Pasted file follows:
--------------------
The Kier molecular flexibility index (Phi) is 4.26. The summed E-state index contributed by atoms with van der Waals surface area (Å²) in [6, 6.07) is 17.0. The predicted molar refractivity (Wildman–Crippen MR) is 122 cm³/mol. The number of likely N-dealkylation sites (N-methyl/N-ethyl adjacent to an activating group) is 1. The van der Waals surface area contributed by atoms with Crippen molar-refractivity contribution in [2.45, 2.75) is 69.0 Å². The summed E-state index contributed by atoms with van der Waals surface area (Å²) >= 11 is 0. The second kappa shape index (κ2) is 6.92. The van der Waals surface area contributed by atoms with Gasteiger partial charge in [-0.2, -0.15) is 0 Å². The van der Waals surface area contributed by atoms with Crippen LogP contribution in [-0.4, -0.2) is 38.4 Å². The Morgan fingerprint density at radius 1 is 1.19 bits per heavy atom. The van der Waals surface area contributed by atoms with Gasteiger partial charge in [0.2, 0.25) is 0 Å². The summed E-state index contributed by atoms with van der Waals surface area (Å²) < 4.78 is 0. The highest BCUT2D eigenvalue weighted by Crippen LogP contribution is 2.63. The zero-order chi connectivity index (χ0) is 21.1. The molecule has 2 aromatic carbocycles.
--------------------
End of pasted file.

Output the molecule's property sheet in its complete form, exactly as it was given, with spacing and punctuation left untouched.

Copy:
The Kier molecular flexibility index (Phi) is 4.26. The summed E-state index contributed by atoms with van der Waals surface area (Å²) in [6, 6.07) is 17.0. The predicted molar refractivity (Wildman–Crippen MR) is 122 cm³/mol. The number of likely N-dealkylation sites (N-methyl/N-ethyl adjacent to an activating group) is 1. The van der Waals surface area contributed by atoms with Crippen molar-refractivity contribution in [2.45, 2.75) is 69.0 Å². The summed E-state index contributed by atoms with van der Waals surface area (Å²) >= 11 is 0. The second kappa shape index (κ2) is 6.92. The van der Waals surface area contributed by atoms with Gasteiger partial charge in [-0.2, -0.15) is 0 Å². The van der Waals surface area contributed by atoms with Crippen LogP contribution in [-0.4, -0.2) is 38.4 Å². The Morgan fingerprint density at radius 1 is 1.19 bits per heavy atom. The van der Waals surface area contributed by atoms with Gasteiger partial charge in [0.2, 0.25) is 0 Å². The summed E-state index contributed by atoms with van der Waals surface area (Å²) < 4.78 is 0. The highest BCUT2D eigenvalue weighted by Crippen LogP contribution is 2.63. The zero-order chi connectivity index (χ0) is 21.1. The molecule has 2 aromatic carbocycles.